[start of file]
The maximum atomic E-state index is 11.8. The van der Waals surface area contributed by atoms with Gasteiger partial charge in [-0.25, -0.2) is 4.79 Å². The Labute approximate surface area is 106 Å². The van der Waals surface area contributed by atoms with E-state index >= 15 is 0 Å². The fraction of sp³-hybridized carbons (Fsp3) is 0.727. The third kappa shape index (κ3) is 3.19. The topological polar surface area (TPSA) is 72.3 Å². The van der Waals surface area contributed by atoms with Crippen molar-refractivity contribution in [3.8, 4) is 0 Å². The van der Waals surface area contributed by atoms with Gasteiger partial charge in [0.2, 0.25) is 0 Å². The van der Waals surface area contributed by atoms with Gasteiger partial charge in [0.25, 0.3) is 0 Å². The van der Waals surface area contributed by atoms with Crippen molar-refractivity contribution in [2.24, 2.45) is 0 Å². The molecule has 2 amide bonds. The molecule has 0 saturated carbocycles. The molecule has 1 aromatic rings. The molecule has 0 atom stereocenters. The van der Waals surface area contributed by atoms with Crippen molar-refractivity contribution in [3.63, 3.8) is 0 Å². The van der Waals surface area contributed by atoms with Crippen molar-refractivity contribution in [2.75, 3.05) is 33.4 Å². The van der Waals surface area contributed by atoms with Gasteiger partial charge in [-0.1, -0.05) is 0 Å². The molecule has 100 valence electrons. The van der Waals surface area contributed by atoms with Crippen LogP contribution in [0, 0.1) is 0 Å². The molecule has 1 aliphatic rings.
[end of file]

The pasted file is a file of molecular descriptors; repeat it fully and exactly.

The maximum atomic E-state index is 11.8. The van der Waals surface area contributed by atoms with Gasteiger partial charge in [-0.25, -0.2) is 4.79 Å². The Labute approximate surface area is 106 Å². The van der Waals surface area contributed by atoms with E-state index >= 15 is 0 Å². The fraction of sp³-hybridized carbons (Fsp3) is 0.727. The third kappa shape index (κ3) is 3.19. The topological polar surface area (TPSA) is 72.3 Å². The van der Waals surface area contributed by atoms with Crippen molar-refractivity contribution in [3.8, 4) is 0 Å². The van der Waals surface area contributed by atoms with Gasteiger partial charge in [0.2, 0.25) is 0 Å². The van der Waals surface area contributed by atoms with Gasteiger partial charge in [0.25, 0.3) is 0 Å². The van der Waals surface area contributed by atoms with Crippen molar-refractivity contribution in [2.24, 2.45) is 0 Å². The molecule has 2 amide bonds. The molecule has 0 saturated carbocycles. The molecule has 1 aromatic rings. The molecule has 0 atom stereocenters. The van der Waals surface area contributed by atoms with Crippen molar-refractivity contribution in [3.63, 3.8) is 0 Å². The van der Waals surface area contributed by atoms with Crippen molar-refractivity contribution in [2.75, 3.05) is 33.4 Å². The van der Waals surface area contributed by atoms with Gasteiger partial charge in [-0.1, -0.05) is 0 Å². The molecule has 100 valence electrons. The van der Waals surface area contributed by atoms with Crippen LogP contribution in [0, 0.1) is 0 Å². The molecule has 1 aliphatic rings.